CD Solstice Titan

I see where there is one review on this boat on the site. I would be interested in any other observations/reviews if any others have had exposure to this model.


– Last Updated: Feb-28-07 10:45 PM EST –

as much as I like how CD makes kayaks and the range of their boats I don't see a super deep Solstice as the best method for making a kayak for a 275lb+ paddler. It's a hard to turn kayak, sinking the same hull shape deeper in the water will only make it harder to turn. This is something that gets bothersome in waves and tight quarters.

The way to make a kayak accomodate a big footed person isn't to make the deck even higher, changing the shape of the deck makes more sense. A Chatham 18 deck for example.
I'd rather see a Gulfstream like hull that's a smidge wider and fuller to the ends with a larger coaming to accomodate the XXL sized paddler.

Necky tried selling the big guy kayak, the Pinta, but I guess low sales made them stop it. I have a friend who's a muscular 325lbs and it's absolutely a perfect displacement and maneuverable.

Although the coaming isn't extra big I'd suggest looking at a QCC500 for the XXL sized kayak if you want a ruddered boat but want some maneuverability.

perhaps, but…
this gent mentioned a camping worthy sea kayak for the Everglades. if ocean play and tight quarter maneuvering are not in your plans, which would put you right in the middle of the majority of sea kayakers, this boat would work well. it has a good rudder system, durable, simple and effective. 260 is a big fella. and depending on your mobility and flexibility, you may really appreciate the cockpit opening. due to it’s depth it may be a handful in the wind, but we kayakers can overstate that sometimes. i’ve paddled big sea canoes in the ocean and that would be worse yet. ultimately, if you can try one yourself, that will be the best way to see how you feel about this boat. finding one, may prove to be difficult.

Have you been in a LookshaV? I wonder if that’s a better hull shape for a 275lb paddler. Do the everglades require a maneuverable kayak?

There are portions that require
a manueverable kayak such as the backcountry creeks but it’s mostly flatwater paddling. We have a few 17 - 17-6 long kayaks in our paddling group and have had no problems.

For Sailor and everyone else who paddles the 'glades the biggest problem is his weight and the weight of not only the camping gear but the water that needs to be brought in at 1 gallon per day (8lbs per gallon).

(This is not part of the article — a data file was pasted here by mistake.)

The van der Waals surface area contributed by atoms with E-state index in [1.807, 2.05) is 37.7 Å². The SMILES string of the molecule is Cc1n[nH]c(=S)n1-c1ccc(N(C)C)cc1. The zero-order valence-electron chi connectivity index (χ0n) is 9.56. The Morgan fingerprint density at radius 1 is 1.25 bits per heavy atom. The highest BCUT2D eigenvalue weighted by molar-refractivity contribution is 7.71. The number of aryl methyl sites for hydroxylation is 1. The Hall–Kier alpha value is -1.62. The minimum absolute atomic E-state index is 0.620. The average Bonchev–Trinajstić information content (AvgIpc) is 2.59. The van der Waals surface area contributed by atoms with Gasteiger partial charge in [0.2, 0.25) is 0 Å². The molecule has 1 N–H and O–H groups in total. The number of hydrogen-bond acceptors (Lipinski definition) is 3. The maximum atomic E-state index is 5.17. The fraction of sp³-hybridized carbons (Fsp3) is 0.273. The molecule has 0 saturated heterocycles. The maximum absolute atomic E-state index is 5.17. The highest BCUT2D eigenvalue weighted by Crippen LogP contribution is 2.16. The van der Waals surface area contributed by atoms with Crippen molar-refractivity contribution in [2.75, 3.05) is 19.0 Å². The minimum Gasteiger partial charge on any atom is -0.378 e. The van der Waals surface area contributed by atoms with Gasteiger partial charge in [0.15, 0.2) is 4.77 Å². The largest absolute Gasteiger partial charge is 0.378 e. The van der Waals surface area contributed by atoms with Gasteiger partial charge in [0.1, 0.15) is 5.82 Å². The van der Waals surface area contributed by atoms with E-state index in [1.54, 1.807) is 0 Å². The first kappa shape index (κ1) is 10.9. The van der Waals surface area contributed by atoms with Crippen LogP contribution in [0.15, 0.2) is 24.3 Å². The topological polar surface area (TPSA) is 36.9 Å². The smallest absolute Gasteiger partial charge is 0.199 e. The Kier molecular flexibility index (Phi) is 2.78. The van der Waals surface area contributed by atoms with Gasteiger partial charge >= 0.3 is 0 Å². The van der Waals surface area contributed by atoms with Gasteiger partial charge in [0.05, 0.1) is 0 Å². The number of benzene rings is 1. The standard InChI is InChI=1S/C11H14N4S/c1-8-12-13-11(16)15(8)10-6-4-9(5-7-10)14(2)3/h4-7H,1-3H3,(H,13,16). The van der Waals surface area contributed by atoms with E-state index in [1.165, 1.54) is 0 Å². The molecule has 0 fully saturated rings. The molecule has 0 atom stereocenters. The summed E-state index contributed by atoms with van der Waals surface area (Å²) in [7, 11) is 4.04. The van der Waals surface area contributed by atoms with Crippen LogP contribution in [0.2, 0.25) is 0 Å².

Tesla HV or Pinta
I’d look around for one of those

CD makes a LV Titan
Current Designs offers a LV Titan which is a better fit for the large but not too tall. I recall that the deck is 3/4 to an inch lower than the standard Titan.

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LV Titan!?!?
i don’t know why that strikes me as so funny…

Quick BIG, comparison
Just a few words,… The solstice is a nice kayak, for straight line touring. it is one of the kayaks that likes to go straight, regardless of what you want to do. This is why it has a rudder, to help you turn. I am not saying this to be derogatory, as some people only like to go straight.

For your weight, take a look at the Impex Assateague. I have had one for a couple years, and I am heavier than you are. This is a performance touring kayak with a skeg. It has enough straight line performance to satisfy most paddlers,and enough rocker to make it easily turnable. Plus the Skeg helps it go straight on a windy day. You can read my review on it here on M-Net.

Just a quick comparison on big kayaks for you.

hard to turn + rudder
I never quite got that combo. Once you throw a rudder on the kayak it TRACKS. Putting a tracking device on a hard to turn kayak just seems like gilding the lily. With a deployable tracking aid you make something stiffer tracking. Why not have a maneuverable kayak with a rudder?

Racing kayaks seem to have loose aft ends, the rudder takes care of that.

I could see a stiff tracking kayak that weathercocks needing a rudder but the Solstices really don’t weathercock, that stern is pretty resistant to movement. In high winds I see people getting blown sideways in them if they don’t maintain adequate forward speed, with a maneuverable kayak you aren’t as dependant on speed to point higher.

For me it’s a safety issue, at some point the inability to turn around quickly becomes a liability in a rescue situation.

At demos that had some wind I’ve seen a lot of under 150lb women go out in Solstices and just weren’t able to turn them with sweep strokes, and if they slammed the rudder over they had to have enough hp to move the ends against the waves.

Which is all kind of ironic given the fantastic small boat selection CD has out now,and no smaller ruddered composite kayaks.

Thank you all for your input. I will let you know how it all works out.

another boat to look at
would be the Nanook from boreal, great boat for bigger guys. bout 17’ 10" i think, 23 inch beam. probally can take up to about size 13-14 feet (just a geuss, hell I’m a size 9) nice handling boat, tried one we have at work, bit big for me at 5’ 7" and 190 lbs, but the last guy to buy one was 6’1" bout 230 and size 12 1/2 feet and loved the fit.